Interior design major Stephanie Lopilato ’14 won second place in the Student Design Competition at the Interior Design Career Day 2012. Held at The Boston Design Center, this event was organized by the New England chapters of the International Interior Design Association and American Society of Interior Designers. Budding designers had the chance to enter the design and technology competition to showcase their cutting-edge projects.

Lopilato’s project was created in her Interior Design 202 Commercial Design Studio course with Professor Courtnay Wallace who has a thriving architectural practice called e-volutions Designs on Newbury Street in Boston. The course focuses on design issues and presents students with the criteria that must be considered when selling spaces. Additionally, in the studio course, students learn how to expand their creativity as well as enhance product displays in small to medium-size design projects.

Many schools in New England participated in the 2012 Student Competition, including Wentworth Institute of Technology, New England School of Art and Design at Suffolk University, Newbury College, Endicott and the Boston Architectural College. Congratulations again to Stephanie Lopilato for representing Mount Ida with her prized project from Professor Wallace’s studio course.

Julie Smith ’14 has always had a penchant for photography. She has dreamt of it, seen it up-close in magazines, and marveled at the best photographers. But, she has only seen it from afar, through someone else’s eyes. Until one day, last spring, when she had the confidence to reveal her images to the world in a solo exhibition at the School of Design. And, in that moment, when she opened the doors to critics, she was pleasantly surprised.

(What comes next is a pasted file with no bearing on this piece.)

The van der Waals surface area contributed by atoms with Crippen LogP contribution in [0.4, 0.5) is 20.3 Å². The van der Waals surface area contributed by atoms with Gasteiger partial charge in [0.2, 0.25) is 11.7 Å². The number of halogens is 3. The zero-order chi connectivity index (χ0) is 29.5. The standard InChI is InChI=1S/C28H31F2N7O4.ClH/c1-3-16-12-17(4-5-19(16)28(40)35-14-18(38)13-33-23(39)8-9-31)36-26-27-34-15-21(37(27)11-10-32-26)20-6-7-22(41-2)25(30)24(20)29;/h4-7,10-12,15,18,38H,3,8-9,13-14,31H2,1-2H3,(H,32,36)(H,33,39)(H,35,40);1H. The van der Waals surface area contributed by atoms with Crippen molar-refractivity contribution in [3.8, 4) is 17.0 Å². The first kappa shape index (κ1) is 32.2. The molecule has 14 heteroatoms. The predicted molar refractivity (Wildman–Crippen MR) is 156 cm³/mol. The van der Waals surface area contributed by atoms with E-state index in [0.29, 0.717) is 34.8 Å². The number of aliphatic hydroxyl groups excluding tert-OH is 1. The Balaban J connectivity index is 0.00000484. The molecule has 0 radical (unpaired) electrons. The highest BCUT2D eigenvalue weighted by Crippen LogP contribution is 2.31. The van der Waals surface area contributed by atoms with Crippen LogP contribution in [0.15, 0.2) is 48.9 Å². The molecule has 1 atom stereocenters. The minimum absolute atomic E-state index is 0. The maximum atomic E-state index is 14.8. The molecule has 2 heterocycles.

Taking chances

“Graphic design has introduced me to a new side of photography with digital editing that has given me the ability to learn so many different skills and techniques,” said Smith. “When I first began taking photos, I only used myself as a model and was embarrassed to ask anyone else for help. Now, I enjoy pushing the limits and I am much more confident in taking risks.”

Chosen for Getty Images

In a photo shoot last summer, back in Smith’s hometown of Richmond, Rhode Island, she enlisted her family and friends as her subjects. Taking photos at her house, on the beach, and in the woods made for a lot of early mornings and late evenings.

Her hard work paid off, however, in the fall 2012 when she was approached by Getty Images, a stock photo agency in partnership with Flickr. In particular, three of her images from her photo sets were chosen: Off to Neverland, Horizon, and How Do You Know.

Practice makes perfect

Soon after Getty Images; Smith entered the Photographer’s Forum College Photo Contest and was selected as a finalist among 16,000 entries for her photo called Irony. Smith originally entered this contest with the motivation of simply completing a class project.

“When I entered, I had no intention of winning anything,” stated Smith. “Learning that I was chosen as a finalist has given me the reassurance I need to continue making art. It’s what I love doing and can’t wait to see what’s next.”

As a game art and animation student, Dan Cherkassky ’14 is constantly exploring the science of motion. In his classes, he studies interactive graphics development, taking his visuals to the next level in crafting the look, feel, movement, and production of digital artwork.

Summer innovation program

Last summer, Cherkassky was an intern for the Massachusetts Digital Games Institute’s (Mass DiGI) Summer Innovation Program for game developers looking to break into the industry. During this time, he had the chance to create video game prototypes alongside industry leaders, mentors, and fellow interns. This real-life experience of working in a production studio has connected Cherkassky with digital games professionals.

Specializing in the classroom

Gearing up for senior year, Cherkassky is ready to showcase his technical talents through specializing in character modeling. He finds that his small classes allow him to collaborate with faculty in ways that would be impossible at larger universities. During one of his projects at Mount Ida, Cherkassky remembers conceptualizing a robot model where he experimented with new skills that had never been applied in his artwork before.

“The School of Design’s game art and animation program is the right fit for me because of the personalized attention and focused curriculum,” said Cherkassky. “Students here are learning what it takes to become artists since their studies combine traditional design with an in-depth training on 2D and 3D graphics.”

Learn more about game art and animation

If you are interested in finding out more about the Game Art and Animation program, please contact Eric Hunn, Program Director, at